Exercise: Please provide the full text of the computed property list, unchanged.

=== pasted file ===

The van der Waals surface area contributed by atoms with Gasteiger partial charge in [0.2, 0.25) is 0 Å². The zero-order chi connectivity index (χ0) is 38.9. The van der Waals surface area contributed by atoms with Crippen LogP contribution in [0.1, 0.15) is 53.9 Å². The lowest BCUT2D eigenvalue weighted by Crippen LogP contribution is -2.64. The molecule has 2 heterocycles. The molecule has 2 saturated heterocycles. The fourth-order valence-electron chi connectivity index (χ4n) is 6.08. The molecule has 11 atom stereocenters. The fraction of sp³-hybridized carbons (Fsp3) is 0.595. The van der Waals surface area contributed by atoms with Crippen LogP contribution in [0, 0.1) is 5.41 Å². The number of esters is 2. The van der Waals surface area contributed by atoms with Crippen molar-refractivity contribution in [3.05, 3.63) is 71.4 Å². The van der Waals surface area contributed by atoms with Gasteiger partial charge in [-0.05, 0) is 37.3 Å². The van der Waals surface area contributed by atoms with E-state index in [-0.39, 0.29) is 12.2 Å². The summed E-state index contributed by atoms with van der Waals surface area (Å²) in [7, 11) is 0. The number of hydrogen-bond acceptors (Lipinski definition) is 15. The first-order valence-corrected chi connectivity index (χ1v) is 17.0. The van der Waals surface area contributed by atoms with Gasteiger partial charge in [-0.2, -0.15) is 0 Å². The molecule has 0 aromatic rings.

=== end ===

The van der Waals surface area contributed by atoms with Gasteiger partial charge in [0.2, 0.25) is 0 Å². The zero-order chi connectivity index (χ0) is 38.9. The van der Waals surface area contributed by atoms with Crippen LogP contribution in [0.1, 0.15) is 53.9 Å². The lowest BCUT2D eigenvalue weighted by Crippen LogP contribution is -2.64. The molecule has 2 heterocycles. The molecule has 2 saturated heterocycles. The fourth-order valence-electron chi connectivity index (χ4n) is 6.08. The molecule has 11 atom stereocenters. The fraction of sp³-hybridized carbons (Fsp3) is 0.595. The van der Waals surface area contributed by atoms with Crippen LogP contribution in [0, 0.1) is 5.41 Å². The number of esters is 2. The van der Waals surface area contributed by atoms with Crippen molar-refractivity contribution in [3.05, 3.63) is 71.4 Å². The van der Waals surface area contributed by atoms with Gasteiger partial charge in [-0.05, 0) is 37.3 Å². The van der Waals surface area contributed by atoms with E-state index in [-0.39, 0.29) is 12.2 Å². The summed E-state index contributed by atoms with van der Waals surface area (Å²) in [7, 11) is 0. The number of hydrogen-bond acceptors (Lipinski definition) is 15. The first-order valence-corrected chi connectivity index (χ1v) is 17.0. The van der Waals surface area contributed by atoms with Gasteiger partial charge in [-0.2, -0.15) is 0 Å². The molecule has 0 aromatic rings.